In his 2000 feature debut “Fighter,” doc filmmaker Amir Bar-Lev followed two Czech Holocaust survivors as they revisit a notorious labor camp, one of whom begins poking holes in the other man’s narrative. As the director himself explains: “It’s about the tension between two friends when one of them begins to question how much of the story has been imposed as an afterthought.”
Seven years later in his controversial but acclaimed “My Kid Could Paint That,” Bar-Lev investigated a Binghamton, NY family whose precocious toddler Marla Olmstead had been vetted by the media as an art-star prodigy. Bar-Lev revealed the facts to be a little sketchy after Marla’s parents handed over the storytelling reins to the filmmaker, then tried to take them back: “A tug of war ensues between who controls the story. Is it mine to tell?”
As diverse as his films have been, it’s easy to see that Bar-Lev is intrigued by the profound variances and discrepancies that can be revealed when storytellers are taken to task. His riveting new film “The Tillman Story” concerns the baffling tragedy of Pat Tillman, the late Arizona Cardinals safety who turned down a multi-million dollar football contract to instead enlist with the U.S. Army Rangers. Deployed to Afghanistan, Tillman was shot and killed in 2004, labeled a war hero by the government and the mainstream media, all before it became public that he was a victim of friendly fire and a subsequent cover-up.
I sat down with the gregarious Bar-Lev to discuss his film “about a guy who doesn’t say anything. The country needs him to be this mythic hero, the facts be damned. After he dies, they rush in like nature abhorring a vacuum, and impose their narrative on him at the expense of who he really was, and his family has to fight for his legacy.”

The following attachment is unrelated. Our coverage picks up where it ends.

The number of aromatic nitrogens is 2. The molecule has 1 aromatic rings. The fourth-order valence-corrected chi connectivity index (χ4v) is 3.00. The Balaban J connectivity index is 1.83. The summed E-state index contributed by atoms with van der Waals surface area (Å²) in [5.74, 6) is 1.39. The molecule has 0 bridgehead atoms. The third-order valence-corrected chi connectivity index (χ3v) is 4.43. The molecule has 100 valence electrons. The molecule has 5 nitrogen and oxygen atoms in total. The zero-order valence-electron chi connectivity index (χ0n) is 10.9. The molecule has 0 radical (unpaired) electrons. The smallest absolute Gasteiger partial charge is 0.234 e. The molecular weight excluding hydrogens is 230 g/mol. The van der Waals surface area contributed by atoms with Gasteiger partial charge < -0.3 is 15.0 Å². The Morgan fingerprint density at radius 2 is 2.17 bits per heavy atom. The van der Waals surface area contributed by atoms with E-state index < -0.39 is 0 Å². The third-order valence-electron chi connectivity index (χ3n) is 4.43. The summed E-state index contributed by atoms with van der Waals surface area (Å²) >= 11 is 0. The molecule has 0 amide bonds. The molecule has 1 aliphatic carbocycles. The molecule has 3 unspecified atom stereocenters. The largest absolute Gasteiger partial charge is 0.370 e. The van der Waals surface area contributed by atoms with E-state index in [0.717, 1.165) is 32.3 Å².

Most of the major events in “The Tillman Story” happened before you started filming. Where does that leave you from a storytelling point of view?
In the first two films I made, the story unfolds with our camera there. Sometimes when something’s already happened and you show up, there’s a problem with kineticism. There’s nothing to see and it has a lifelessness to it. But the family [provided] such great interviews. The soldiers, also, are pretty good interviewees.
We got really lucky. Like, we had some special screenings in Napa, Calif. Last Wednesday, this guy shows up and introduces himself: “I was one of the camera operators who shot the memorial service back in 2004.” I had been thinking about this guy without having ever known who he was. It’s one of these amazing pieces of great documentary fortune.
People love to talk about how the camera lies, but when people chalk up “My Kid Could Paint That” to artifice, I’m always saying, “Well, yes and no.” There’s a scene where Marla makes mud the first time I’m trying to film her, and it’s the opposite of the camera lying. The camera is actually cluing into shit that the filmmaker isn’t cluing into. It’s leading me. It’s a useful tool because of my own naiveté or discomfort in the room. Interpersonally, I wasn’t noticing it, but the camera was getting shit that I had to watch later in the edit room to really understand.